Eagles

Everything About Fiction You Never Wanted to Know.
(Redirected from The Eagles)
Jump to navigation Jump to search
/wiki/Eaglescreator
Don Henley, Joe Walsh, Don Felder, Glenn Frey and Randy Meisner
"The theme of all our albums is looking for it, whether it be a woman, or peace of mind, or satisfaction, or success, riches or happiness, or any of that."
Don Henley

The Dude: Jesus, man, can you change the station?
Cab Driver: Fuck you man! You don't like my fucking music, get your own fucking cab!
The Dude: I've had a-
Cab Driver: I pull over and kick your ass out, man!

The Dude: -had a rough night, and I hate the fucking Eagles, man!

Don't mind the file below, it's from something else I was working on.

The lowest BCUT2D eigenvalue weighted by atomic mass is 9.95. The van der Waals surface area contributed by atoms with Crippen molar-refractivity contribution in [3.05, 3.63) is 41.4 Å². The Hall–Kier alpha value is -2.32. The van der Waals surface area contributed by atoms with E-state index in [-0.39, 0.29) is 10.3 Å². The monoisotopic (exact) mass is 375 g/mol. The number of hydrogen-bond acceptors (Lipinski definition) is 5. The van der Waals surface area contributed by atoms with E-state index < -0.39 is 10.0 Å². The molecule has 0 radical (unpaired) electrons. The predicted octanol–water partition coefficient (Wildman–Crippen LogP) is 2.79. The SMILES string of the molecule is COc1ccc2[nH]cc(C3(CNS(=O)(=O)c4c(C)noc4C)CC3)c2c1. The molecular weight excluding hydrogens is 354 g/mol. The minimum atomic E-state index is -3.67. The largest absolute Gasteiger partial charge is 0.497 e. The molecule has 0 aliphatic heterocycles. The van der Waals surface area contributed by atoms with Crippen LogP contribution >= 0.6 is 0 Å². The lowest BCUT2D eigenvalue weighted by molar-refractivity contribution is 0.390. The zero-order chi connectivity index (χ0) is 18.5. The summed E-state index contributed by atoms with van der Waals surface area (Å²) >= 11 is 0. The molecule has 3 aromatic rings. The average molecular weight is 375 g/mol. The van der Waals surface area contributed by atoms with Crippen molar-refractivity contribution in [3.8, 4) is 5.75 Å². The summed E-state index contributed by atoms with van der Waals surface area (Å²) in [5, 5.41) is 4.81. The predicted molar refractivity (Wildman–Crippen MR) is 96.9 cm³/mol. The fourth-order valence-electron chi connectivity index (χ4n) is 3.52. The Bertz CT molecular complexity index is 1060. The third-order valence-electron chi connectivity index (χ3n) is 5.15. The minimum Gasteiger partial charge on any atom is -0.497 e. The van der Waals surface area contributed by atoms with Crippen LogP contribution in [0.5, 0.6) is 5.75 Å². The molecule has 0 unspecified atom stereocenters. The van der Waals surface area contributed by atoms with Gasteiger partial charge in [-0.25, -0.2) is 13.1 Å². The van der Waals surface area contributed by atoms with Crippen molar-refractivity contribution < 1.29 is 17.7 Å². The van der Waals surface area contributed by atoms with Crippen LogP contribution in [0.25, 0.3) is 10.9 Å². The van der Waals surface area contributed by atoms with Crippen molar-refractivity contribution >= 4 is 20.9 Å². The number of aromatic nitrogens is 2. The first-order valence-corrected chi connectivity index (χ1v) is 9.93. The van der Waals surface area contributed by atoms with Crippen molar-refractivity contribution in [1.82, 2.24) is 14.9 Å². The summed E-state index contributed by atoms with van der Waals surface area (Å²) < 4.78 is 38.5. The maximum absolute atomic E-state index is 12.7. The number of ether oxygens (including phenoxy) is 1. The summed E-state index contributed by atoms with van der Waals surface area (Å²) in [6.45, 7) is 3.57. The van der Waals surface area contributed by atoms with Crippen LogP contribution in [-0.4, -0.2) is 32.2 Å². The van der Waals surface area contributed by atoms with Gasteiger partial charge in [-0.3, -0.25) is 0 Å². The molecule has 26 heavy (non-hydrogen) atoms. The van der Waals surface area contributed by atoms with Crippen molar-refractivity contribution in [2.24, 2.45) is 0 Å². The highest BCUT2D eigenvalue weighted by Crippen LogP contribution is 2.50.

One of the definitive bands of the American 1970s, and the group behind many of classic rock's most iconic hits - "Hotel California", "Life in the Fast Lane", and "Heartache Tonight", to name a few. They started as a backup band for Linda Ronstadt. She noticed that they worked well together, then encouraged them to go on their own. They started out as a country rock group before moving on to more mainstream sounds; Eagles found their way to superstardom around 1974 and earned a page or two in the history of rock music before breaking up in 1980. Many of their songs revolve around or at least touch upon the ugly side of the American Dream that nobody talks about, which the band members felt they knew quite a lot about by the middle part of their career. Possibly worth noting is that their first Greatest Hits Album was the best selling album in United States history for over three decades, and its status only changed because Michael Jackson died.